Chapter 7: Making Your Own Argument

Choosing and Analyzing Your Central Document

By now, you’ve probably noticed this chapter’s repetition of the phrase “your own argument.” The word argument is key. A professor never wants your opinion. Opinions are feelings and thoughts that cannot be proven and cannot be disagreed with. Evidence is the key difference between opinion and argument. While you may begin your essay writing process by examining our opinions, you should be ready to move them aside quickly and replace them with an argument grounded in evidence.

The first storey of your own argument should:

  1. Choose a central document and explain its significance to your argument
  2. Analyze that central document to focus on two key pieces of evidence

Based on your work in Chapters 1 through 6, you should be familiar with other authors’ use of central documents or examples to make their arguments. For example:


  • In “Kids Around the World Just Want to Hang Out,” Michael Welsh uses the responses given by two separate groups of high school students from Stockholm, Sweden, and Keene, New Hampshire, who were surveyed about their preferences and visions for their cities as his focused central document. Welsh argues that the students of Keene displayed considerably less vision than their Stockholm counterparts, “limited expectations” of their government’s ability or interested to help them attain their goals, and a worrying reliance on commercial companies to provide them the accessible, common, and entertaining spaces they desire.
  • In “The Plot to Privatize Common Knowledge,” David Bollier uses the focused central document of the book Adios, Barbie: Young Women Write About Body Image and Identity, which outlines Mattel’s aggressive litigation to protect its  intellectual property.  He uses this Barbie example to support  his larger argument that “over-patenting,” if continued unchecked, will result in much of what has been previously considered the shared and accumulated wisdom of humanity becoming “off limits” to the average citizen.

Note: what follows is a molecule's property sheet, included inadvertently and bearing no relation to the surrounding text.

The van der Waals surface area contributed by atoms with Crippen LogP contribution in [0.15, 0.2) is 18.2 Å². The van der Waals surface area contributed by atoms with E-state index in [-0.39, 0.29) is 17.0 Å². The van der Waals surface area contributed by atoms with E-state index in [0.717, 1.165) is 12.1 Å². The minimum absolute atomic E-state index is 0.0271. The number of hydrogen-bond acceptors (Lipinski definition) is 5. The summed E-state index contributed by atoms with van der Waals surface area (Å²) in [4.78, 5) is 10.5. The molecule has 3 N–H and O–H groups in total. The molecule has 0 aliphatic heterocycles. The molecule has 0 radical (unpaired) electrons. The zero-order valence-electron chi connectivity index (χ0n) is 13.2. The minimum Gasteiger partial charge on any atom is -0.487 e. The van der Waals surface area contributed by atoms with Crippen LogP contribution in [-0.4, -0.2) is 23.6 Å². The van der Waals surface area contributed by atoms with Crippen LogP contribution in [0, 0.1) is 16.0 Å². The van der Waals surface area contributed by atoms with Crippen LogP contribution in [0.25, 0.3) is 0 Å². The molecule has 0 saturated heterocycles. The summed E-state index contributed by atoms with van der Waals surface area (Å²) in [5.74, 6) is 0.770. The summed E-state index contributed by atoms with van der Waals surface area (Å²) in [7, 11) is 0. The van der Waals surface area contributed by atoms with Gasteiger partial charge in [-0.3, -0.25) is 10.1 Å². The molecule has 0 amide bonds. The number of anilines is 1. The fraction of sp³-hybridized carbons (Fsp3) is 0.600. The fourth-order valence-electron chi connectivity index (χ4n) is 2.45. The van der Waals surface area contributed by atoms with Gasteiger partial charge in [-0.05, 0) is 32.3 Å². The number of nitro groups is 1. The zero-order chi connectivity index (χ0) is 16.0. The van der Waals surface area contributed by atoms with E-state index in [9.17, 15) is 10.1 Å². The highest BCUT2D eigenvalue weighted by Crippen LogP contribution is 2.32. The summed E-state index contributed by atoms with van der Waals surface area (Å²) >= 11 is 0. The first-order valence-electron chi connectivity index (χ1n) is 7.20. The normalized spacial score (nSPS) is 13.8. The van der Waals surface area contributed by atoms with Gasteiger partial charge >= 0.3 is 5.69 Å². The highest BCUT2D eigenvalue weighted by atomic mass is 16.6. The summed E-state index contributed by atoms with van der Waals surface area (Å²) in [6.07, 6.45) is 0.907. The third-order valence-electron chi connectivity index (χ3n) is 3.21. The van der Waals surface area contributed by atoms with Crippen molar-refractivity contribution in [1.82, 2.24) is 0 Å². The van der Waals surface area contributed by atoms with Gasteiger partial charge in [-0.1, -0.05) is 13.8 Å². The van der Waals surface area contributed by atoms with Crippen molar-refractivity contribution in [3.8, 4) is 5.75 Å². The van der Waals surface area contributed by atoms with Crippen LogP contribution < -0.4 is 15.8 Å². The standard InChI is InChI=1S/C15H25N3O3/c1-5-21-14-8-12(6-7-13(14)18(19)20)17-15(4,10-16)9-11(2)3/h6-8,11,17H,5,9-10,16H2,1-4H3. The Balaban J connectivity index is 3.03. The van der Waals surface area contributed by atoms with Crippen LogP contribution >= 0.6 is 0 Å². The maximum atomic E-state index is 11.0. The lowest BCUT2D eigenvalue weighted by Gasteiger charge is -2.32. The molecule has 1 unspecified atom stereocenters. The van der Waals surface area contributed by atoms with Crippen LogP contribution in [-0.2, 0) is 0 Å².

When choosing a central document, you want a specific document that will provide at least two focused pieces of evidence you can analyze meaningfully. Look again at the example assignment prompt from earlier in this chapter and note how that prompt explicitly identifies  the central document you need when it asks for “ONE protest movement and ONE social media.” Not every assignment prompt will be that overt, but, at the undergraduate level, you are expected to focus on a small number of examples–your one or two central documents–that support your focused and complex argument within the context of the assignment’s guidelines. For this textbook you are only going to focus on ONE central document to create your argument.

Therefore, this central document should be short and manageable. As we do our example essay prompt about social media and protests, you will need to identify a precise central document that will provide your argument with strong supporting evidence of your argument. Imagine the scope of your essay. Let’s say, for example, you are being asked to write an eight-page essay. It would be impossible to write an eight-page essay arguing anything about “The Internet” — think how much you would have to discuss and consider; it would be everything from smartphones, to Internet-enabled appliances, to self-driving cars, and would include every app and website and function of “The Internet.” That scale of argument would require a series of books! Similarly, you cannot write an eight-page essay about “Social Media.” Think about all the different kinds of “social media” and all the different users of those social media and then all the different ways all those different users engage on those social media. Again, that would be a series of books. You cannot even write an eight-page essay on “Facebook.” Instead, if you wanted to write an eight-page essay on “how ONE protest movement used ONE social media to balance or unbalance the power dynamics between government officials and their citizens in harmful or useful ways” from the prompt above, you would need to focus in on a specific part of Facebook (say a Facebook group) and then a specific aspect of that Facebook group (such as the photos posted, the front page, or one discussion thread). Only then are you at a level that is focused enough for an eight-page argument.

In response to the prompt above, we will chose Occupy Wall Street’s Facebook page, as an example. By looking at a small slice of Occupy Wall Street’s Facebook page, more specifically the comments in response to the posts on the Facebook page, you can gather two specific, focused pieces of evidence which you can then turn into a specific and focused argument in our second storey.

Remember that at the undergraduate university level, you will only ever be asked to write one focused and precise argument at a time.  As such, you need to be focused and precise in limiting your scope to an appropriate central document.


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Write Here, Right Now: An Interactive Introduction to Academic Writing and Research Copyright © 2018 by Ryerson University is licensed under a Creative Commons Attribution 4.0 International License, except where otherwise noted.